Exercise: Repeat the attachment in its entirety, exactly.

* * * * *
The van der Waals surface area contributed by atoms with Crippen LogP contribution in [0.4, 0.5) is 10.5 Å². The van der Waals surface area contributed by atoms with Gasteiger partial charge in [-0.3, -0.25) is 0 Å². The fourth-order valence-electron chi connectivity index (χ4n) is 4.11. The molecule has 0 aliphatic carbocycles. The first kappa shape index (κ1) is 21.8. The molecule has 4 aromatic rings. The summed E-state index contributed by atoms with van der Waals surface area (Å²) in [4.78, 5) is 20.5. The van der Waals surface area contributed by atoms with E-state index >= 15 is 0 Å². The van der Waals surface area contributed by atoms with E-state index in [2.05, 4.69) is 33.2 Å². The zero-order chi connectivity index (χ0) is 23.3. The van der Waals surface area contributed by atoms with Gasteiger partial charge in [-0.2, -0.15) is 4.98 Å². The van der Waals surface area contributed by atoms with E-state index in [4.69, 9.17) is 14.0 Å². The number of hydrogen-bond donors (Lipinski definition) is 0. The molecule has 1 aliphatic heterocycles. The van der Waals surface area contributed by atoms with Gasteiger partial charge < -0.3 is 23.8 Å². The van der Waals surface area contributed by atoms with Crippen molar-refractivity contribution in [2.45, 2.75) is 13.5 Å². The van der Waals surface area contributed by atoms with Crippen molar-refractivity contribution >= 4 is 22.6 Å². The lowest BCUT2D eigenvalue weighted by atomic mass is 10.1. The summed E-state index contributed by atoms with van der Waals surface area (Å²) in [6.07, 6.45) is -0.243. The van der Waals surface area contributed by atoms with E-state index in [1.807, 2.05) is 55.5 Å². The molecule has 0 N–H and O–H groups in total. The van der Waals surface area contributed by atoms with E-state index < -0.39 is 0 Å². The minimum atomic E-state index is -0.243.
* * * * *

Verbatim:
The van der Waals surface area contributed by atoms with Crippen LogP contribution in [0.4, 0.5) is 10.5 Å². The van der Waals surface area contributed by atoms with Gasteiger partial charge in [-0.3, -0.25) is 0 Å². The fourth-order valence-electron chi connectivity index (χ4n) is 4.11. The molecule has 0 aliphatic carbocycles. The first kappa shape index (κ1) is 21.8. The molecule has 4 aromatic rings. The summed E-state index contributed by atoms with van der Waals surface area (Å²) in [4.78, 5) is 20.5. The van der Waals surface area contributed by atoms with E-state index >= 15 is 0 Å². The van der Waals surface area contributed by atoms with E-state index in [2.05, 4.69) is 33.2 Å². The zero-order chi connectivity index (χ0) is 23.3. The van der Waals surface area contributed by atoms with Gasteiger partial charge in [-0.2, -0.15) is 4.98 Å². The van der Waals surface area contributed by atoms with E-state index in [4.69, 9.17) is 14.0 Å². The number of hydrogen-bond donors (Lipinski definition) is 0. The molecule has 1 aliphatic heterocycles. The van der Waals surface area contributed by atoms with Gasteiger partial charge < -0.3 is 23.8 Å². The van der Waals surface area contributed by atoms with Crippen molar-refractivity contribution in [2.45, 2.75) is 13.5 Å². The van der Waals surface area contributed by atoms with Crippen molar-refractivity contribution >= 4 is 22.6 Å². The lowest BCUT2D eigenvalue weighted by atomic mass is 10.1. The summed E-state index contributed by atoms with van der Waals surface area (Å²) in [6.07, 6.45) is -0.243. The van der Waals surface area contributed by atoms with E-state index in [1.807, 2.05) is 55.5 Å². The molecule has 0 N–H and O–H groups in total. The van der Waals surface area contributed by atoms with E-state index < -0.39 is 0 Å². The minimum atomic E-state index is -0.243.